LEDs are current devices that require a certain voltage threshold to start conduction as Soeren stated in his post. So even with different value resistors in series the voltage across the LED will be nearly the same but the current through the LED will be different. That is why the resistor calculator in the link posted earlier has LED current and LED Forward voltage (the conduction threshold voltage) as parameters. The current adjusts the brightness of the LED.

To measure the current of the LED measure the voltage drop across the series resistor (the current is the same in every series connect part) and use Ohm's law to find the current (I = V/R).

Keep experimenting, asking questions and you'll get it.

Offline MemphisTopic starter

  • Jr. Member
  • **
  • Posts: 7
  • Helpful? 0
Re: Resistor
« Reply #11 on: December 13, 2009, 01:24:28 PM »
The LED is working fine, everything is working fine, just the output from the resister to the LED still says 5v that is what i am trying to understand.

Offline definitionofis

  • Jr. Member
  • **
  • Posts: 41
  • Helpful? 1
Re: Resistor
« Reply #12 on: December 13, 2009, 03:09:45 PM »
Say how you are measuring it.

Offline MemphisTopic starter

  • Jr. Member
  • **
  • Posts: 7
  • Helpful? 0
Re: Resistor
« Reply #13 on: December 13, 2009, 03:31:15 PM »
hi ok i have done a quick layout and to show how i am testing via MS-Paint :D lol sorry i've not finished my PCB design software yet still developing it... anyways as u will see i have labeled the items and with digi meter sample lol

ok so the output of +5.00v on my digi meter, shouldnt the voltage be much lower? since the current has been limited? or am i misunderstanding the whole current and voltage thing.


@Soeren: just re-reading your post several times about the ohms... so if my LED will run at 1v, my input is 5v, then...

1V / 0.02A = 50 Ohm

 if i used a 50ohm resister, it should work? 1 / 50 = 0.02 which is 20mA ? if so then i think i understand that a little better.
« Last Edit: December 13, 2009, 03:40:22 PM by Memphis »

Offline Weird Fishes

  • Full Member
  • ***
  • Posts: 60
  • Helpful? 0
Re: Resistor
« Reply #14 on: December 13, 2009, 05:33:47 PM »
You're diagram looks a little off, but I think your logic is getting close.

KVL says the voltage around a loop is 0. So this means that the voltage across your LED and across your resistor will be 5V. If you want your LED to run at 1V, which I doubt you actually do, read Soeren's post about what the voltage likely should be, then you'll want to use 5-1=4V for your current calculation. Then by Ohm's Law: V=iR R = V/i R = 4/.02= 200Ω.

Read up on KVL/KCL/Ohm's law and try applying it to some other circuits. Then draw out your circuit and apply it to that, solving for the resistance you need.

Hope this helps. Good luck.

Offline Soeren

  • Supreme Robot
  • *****
  • Posts: 4,672
  • Helpful? 227
  • Mind Reading: 0.0
Re: Resistor
« Reply #15 on: December 13, 2009, 05:57:30 PM »
Hi,

hi sorry to confuse you with my question,
The only thing that confuse me right now is your reason for not reading what I wrote about it?


[...] after that you had mensioned that it also lowers voltage (the resister) i am just interested in understanding exactly what is going on for furthur reference, [...] now i'd assume the resister would take the voltage down to a lower voltage for the LED requirement, however using the digi meter this is not the case it still shows me 5v, this is what i am trying to understand.... hence i asked about the values you refered to. hope you understand.
You have a voltage source of 5V, a resistor and the impedance of your meter (which you can see as another resistor).
You create a voltage divider with these two resistors of say 180 Ohm and 1 MOhm
The voltage will then be 5*1000000/(180+1000000) = 4.999V which your meter will show as 5.00V if it's a 3½ digit meter.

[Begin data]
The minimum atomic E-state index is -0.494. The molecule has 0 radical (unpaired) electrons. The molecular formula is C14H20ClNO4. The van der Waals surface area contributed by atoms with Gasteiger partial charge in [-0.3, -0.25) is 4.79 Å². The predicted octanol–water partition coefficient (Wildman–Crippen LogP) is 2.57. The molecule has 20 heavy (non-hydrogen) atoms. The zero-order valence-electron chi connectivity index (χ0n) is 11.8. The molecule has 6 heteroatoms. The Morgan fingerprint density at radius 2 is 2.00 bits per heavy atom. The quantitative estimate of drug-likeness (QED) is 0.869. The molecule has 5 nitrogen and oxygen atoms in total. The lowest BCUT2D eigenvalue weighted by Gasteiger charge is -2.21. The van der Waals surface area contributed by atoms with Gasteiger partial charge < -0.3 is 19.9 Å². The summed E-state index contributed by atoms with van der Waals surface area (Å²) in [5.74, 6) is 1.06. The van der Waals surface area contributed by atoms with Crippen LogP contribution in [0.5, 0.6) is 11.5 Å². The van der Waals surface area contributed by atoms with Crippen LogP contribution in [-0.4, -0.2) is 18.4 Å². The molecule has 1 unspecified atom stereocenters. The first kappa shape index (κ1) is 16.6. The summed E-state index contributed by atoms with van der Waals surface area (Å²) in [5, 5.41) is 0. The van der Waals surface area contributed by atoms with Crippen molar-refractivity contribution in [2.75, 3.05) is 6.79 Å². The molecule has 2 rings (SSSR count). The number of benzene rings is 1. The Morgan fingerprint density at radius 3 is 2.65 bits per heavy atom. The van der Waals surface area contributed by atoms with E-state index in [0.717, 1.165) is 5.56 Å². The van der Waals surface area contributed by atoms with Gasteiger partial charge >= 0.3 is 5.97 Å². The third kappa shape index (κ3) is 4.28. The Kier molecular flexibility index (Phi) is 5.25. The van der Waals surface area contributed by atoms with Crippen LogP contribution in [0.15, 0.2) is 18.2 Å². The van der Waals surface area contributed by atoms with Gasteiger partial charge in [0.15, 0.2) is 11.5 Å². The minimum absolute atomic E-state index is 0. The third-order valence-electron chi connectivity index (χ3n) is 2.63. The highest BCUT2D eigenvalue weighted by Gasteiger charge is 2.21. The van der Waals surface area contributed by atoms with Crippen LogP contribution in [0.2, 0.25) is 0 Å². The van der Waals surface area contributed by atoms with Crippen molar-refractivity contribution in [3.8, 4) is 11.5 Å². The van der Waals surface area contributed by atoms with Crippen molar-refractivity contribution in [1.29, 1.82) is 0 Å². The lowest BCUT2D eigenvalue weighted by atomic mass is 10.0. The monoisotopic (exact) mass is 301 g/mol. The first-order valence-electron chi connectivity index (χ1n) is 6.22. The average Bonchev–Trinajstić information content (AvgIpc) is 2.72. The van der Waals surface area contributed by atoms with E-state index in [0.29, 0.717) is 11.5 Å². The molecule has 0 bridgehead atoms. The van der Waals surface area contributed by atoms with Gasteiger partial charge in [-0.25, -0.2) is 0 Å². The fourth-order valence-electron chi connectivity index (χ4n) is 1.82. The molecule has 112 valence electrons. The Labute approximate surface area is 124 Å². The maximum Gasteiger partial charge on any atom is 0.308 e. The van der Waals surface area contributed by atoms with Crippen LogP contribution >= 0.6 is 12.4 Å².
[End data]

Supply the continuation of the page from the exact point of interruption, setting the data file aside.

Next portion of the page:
If the impedance of your meter is higher, which is quite likely, say 2M to 10M, the measured voltage will just be even closer to 5V (you have way more tolerance in your voltage regulator btw.).

When you pop in the LED, you create a current divider - as I mentioned, a 91 Ohm resistor will behave much like a red LED.

Now if you still don't understand what's going on, I'd recommend reading a couple of beginners books on the subject, because then you must be lacking most of the underlying basic knowledge needed.
Regards,
Søren

A rather fast and fairly heavy robot with quite large wheels needs what? A lot of power?
Please remember...
Engineering is based on numbers - not adjectives

Offline waltr

  • Supreme Robot
  • *****
  • Posts: 1,941
  • Helpful? 98
Re: Resistor
« Reply #16 on: December 13, 2009, 06:02:10 PM »
Memphis,
   Your circuit is OPEN and will draw no current therefore the voltage will be 5 volts.

Look again at the circuit in the resistor calculator that was posted earlier. The circuit must be completed, +5V to the resistor to the LED to ground for any current to flow. Refer to Ohm's Law, I = V/R.

For your learning pleasure try this: Get two resistor, one about 390Ohm and the other about 1k Ohm. Connect them in SERIES from the +5 volt and ground.
Now measure the voltage across each resistor. Each will have a different voltage and both will be lower than 5Volts. This is a basic voltage divider. Now use Ohm's law to calculate the current through each resistor (they should be very close to the same). Try some different value resistors and measure the voltage drops then calculate the current until you can predict the results.

Quote
just re-reading your post several times about the ohms... so if my LED will run at 1v, my input is 5v, then...

1V / 0.02A = 50 Ohm

 if i used a 50ohm resister, it should work? 1 / 50 = 0.02 which is 20mA ? if so then i think i understand that a little better.

This is not correct. If the LED is to have 1 volt across it then the resistor needs to have 4volts across it. See this is a voltage divider (but for some subtly different reasons). So to calculate the resistor value needed for 20mA, 4V/.02A = 200 Ohm.
If you used a 50 Ohm resistor to drop 4Volts then the current would be 4V/50Ohm = .08A.

This diagram is how the resistor's voltage drop needs to be measured.
« Last Edit: December 13, 2009, 07:30:09 PM by waltr »

Offline MemphisTopic starter

  • Jr. Member
  • **
  • Posts: 7
  • Helpful? 0
Re: Resistor
« Reply #17 on: December 14, 2009, 06:00:30 AM »
waltr: thanks for that explanation, i understand now, just the maths was the wrong way around. :)

 


Get Your Ad Here

data_list